About Prevailing Westerlies

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In the middle latitudes of the Earth, weather – calm and fair sometimes, roaring and severe at other times – tends to ride in from the west. That’s an account of the prevailing winds of this belt: the aptly named westerlies, which define the big-picture airflow from about 30 to 60 degrees latitude north and south of the equator.

The prevailing westerlies don’t always cruise along in a straight-shooting west-to-east direction: they wiggle and sidewind, which helps make this zone of the globe home to the most fitful, changeable weather anywhere.

The Zoomed-Out View: Global Air Circulation

To understand how the westerlies are produced, we need to talk about global air circulation. The intense solar heating at the Earth’s equator warms air and causes it to rise, forming a low-pressure belt around the planet.

Once this heated, rising air hits the stratosphere – the stable layer of the atmosphere above the lowest, the troposphere, where we live ­– it starts flowing poleward. Some of that air, though, is forced to descend around 30 degrees latitude to create zones of high-pressure known as the subtropical highs.

On the equator side of the subtropical highs, air flows toward the planet's low-pressure middle, deflected from a simple north-south route by the Coriolis force – the influence of Earth’s rotation. Their course becomes easterly (i.e., directed toward the west). This is the trade winds definition: this easterly airflow. The Northern and Southern Hemisphere versions of this airflow run together near the equator to form the Intertropical Convergence Zone.

The poleward side of the subtropical highs has a roughly west-to-east airflow_, producing – you guessed it – the _westerlies.

Characteristics of the Westerlies

Because of the curvature of the Earth and their location at higher latitudes, the westerlies cover less area than the trade winds, and they’re also less consistent – partly because, close to the surface, they're impacted by more landmasses versus open ocean, and partly because they're modified by the atmospheric disturbances and storms that pulse through them.

At high altitudes, the westerlies are stronger and steadier, and their fastest wind speeds come in the form of two high “cores” of airflow generated by the strong vertical pressure differences near the troposphere/stratosphere boundary: the polar and subtropical jet streams.

The polar jet traces the seam between cold poleward air and warmer lower-latitude air: the polar front, which is also where, at lower altitudes, the westerlies edge against the polar easterlies (generated by the high pressure sitting over the poles).

The subtropical jet tends to blow a bit higher than the polar jet, marking where air subsides in the subtropical high.It’s also generally weaker than the polar jet, and sometimes completely dissipates. The polar and subtropical jets, which shift position seasonally and sometimes merge into one, can strengthen whatever flow pattern is currently defining the westerlies.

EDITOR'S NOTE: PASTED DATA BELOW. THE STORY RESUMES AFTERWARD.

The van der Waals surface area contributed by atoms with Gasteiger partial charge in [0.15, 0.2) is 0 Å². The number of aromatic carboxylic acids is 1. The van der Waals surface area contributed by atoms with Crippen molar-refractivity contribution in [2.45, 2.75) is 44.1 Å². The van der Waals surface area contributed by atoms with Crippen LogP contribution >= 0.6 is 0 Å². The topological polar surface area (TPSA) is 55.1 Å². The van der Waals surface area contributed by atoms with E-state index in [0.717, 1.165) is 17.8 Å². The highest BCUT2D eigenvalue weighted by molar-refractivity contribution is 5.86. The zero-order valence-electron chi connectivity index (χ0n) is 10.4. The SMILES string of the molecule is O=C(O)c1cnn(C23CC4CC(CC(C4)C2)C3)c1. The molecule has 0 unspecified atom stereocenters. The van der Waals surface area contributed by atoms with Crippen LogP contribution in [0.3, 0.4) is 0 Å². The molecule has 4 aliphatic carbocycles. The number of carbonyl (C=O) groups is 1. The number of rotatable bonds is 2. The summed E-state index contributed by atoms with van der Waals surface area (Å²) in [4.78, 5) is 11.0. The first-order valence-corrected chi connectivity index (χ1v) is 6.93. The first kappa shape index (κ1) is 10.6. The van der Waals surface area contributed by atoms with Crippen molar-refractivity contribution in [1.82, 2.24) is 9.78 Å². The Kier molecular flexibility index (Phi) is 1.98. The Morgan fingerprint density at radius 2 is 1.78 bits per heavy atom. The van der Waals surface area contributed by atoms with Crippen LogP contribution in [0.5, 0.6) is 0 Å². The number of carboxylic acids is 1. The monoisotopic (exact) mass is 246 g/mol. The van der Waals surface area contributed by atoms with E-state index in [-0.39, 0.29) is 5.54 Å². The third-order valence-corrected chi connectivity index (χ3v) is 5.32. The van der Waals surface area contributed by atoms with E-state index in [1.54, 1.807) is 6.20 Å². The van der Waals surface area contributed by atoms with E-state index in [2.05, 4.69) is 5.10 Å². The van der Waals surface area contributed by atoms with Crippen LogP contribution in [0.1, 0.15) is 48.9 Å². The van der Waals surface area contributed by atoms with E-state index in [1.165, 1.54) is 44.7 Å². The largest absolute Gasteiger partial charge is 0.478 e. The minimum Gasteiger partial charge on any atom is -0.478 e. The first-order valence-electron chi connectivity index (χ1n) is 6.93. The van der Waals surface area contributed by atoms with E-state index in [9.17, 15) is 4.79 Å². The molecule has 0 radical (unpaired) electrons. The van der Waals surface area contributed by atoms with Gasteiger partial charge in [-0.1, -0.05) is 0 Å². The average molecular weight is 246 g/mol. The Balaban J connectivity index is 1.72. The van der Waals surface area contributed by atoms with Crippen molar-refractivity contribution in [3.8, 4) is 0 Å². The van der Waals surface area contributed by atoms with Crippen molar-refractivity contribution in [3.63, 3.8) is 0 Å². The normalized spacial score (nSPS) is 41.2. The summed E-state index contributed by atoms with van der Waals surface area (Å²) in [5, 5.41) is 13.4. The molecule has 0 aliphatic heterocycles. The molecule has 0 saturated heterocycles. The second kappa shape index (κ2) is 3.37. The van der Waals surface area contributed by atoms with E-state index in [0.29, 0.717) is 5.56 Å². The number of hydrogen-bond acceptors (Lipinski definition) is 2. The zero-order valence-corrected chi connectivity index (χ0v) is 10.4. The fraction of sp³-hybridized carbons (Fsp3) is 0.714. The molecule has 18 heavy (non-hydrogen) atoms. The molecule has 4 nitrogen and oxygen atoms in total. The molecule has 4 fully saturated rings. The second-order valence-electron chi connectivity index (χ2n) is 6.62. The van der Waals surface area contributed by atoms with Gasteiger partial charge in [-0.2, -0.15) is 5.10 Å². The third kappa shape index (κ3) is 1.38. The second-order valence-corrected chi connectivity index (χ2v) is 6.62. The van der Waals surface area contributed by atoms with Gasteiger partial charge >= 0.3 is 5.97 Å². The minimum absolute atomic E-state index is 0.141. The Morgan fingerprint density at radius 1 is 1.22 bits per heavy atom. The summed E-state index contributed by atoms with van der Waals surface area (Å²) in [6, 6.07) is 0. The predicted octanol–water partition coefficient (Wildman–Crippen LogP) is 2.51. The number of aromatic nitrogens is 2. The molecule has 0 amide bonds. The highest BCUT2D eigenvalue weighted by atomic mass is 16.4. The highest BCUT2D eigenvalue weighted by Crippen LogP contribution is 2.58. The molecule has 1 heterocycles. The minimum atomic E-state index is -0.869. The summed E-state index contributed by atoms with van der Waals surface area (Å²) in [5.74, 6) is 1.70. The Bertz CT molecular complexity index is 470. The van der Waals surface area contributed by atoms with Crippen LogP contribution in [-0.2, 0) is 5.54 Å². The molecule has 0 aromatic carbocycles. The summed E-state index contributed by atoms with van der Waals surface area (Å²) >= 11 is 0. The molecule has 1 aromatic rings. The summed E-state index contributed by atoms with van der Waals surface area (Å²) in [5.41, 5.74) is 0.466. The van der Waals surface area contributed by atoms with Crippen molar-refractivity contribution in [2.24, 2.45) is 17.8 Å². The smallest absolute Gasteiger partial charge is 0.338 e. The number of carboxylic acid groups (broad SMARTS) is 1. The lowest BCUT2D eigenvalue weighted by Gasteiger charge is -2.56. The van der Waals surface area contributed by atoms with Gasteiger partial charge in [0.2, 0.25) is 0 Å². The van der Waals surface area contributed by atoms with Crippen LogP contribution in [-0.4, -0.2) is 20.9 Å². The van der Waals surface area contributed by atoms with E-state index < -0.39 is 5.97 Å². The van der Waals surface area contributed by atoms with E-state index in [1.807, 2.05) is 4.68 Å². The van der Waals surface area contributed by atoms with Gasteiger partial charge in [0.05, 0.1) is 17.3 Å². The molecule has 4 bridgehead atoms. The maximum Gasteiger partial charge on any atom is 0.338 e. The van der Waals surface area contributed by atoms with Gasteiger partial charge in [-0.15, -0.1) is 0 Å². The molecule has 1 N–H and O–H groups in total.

Wiggles in the Westerlies: Rossby Waves

When the upper-air westerlies and the polar jet stream within them blow in a fairly straight west-east line – called zonal flow – cold polar air tends to stay in the high latitudes and warmer air in lower latitudes.

But the westerlies often develop meanders known as longwaves or Rossby waves (after the meteorologist, Carl-Gustav Rossby, who identified them), and these draw cold air equatorward (in low-pressure wave troughs) and warm air poleward (in high-pressure wave ridges) in a pattern of meridional flow.

In this way, Rossby waves help transport heat energy across the planet. They also help establish midlatitude weather, as fronts develop where the wave pushes air masses of different properties against one another, and temperatures and other conditions change depending on whether a location is under a trough or ridge.

Embedded in the slow-moving Rossby waves are faster, smaller shortwaves. Shortwave troughs can enhance longwave troughs, and the same goes for shortwave ridges. Conversely, a shortwave trough (ridge) can weaken a longwave ridge (trough). Shortwaves speeding through the Rossby waves provide an important trigger for storms, which are steered by the longwave track.

References

About the Author

Ethan Shaw is an independent naturalist and freelance outdoors/nature writer based in Oregon. He holds a B.S. in Wildlife Ecology and a graduate certificate in G.I.S. from the University of Wisconsin-Madison. His primary interests from both a fieldwork and writing perspective include landscape ecology, geomorphology, the classification of ecosystems, biogeography, wildlife/habitat relationships, and historical ecology. He’s written for a variety of outlets, including Earth Touch News, RootsRated, Backpacker, Terrain.org, and Atlas Obscura, and is presently working on a field guide.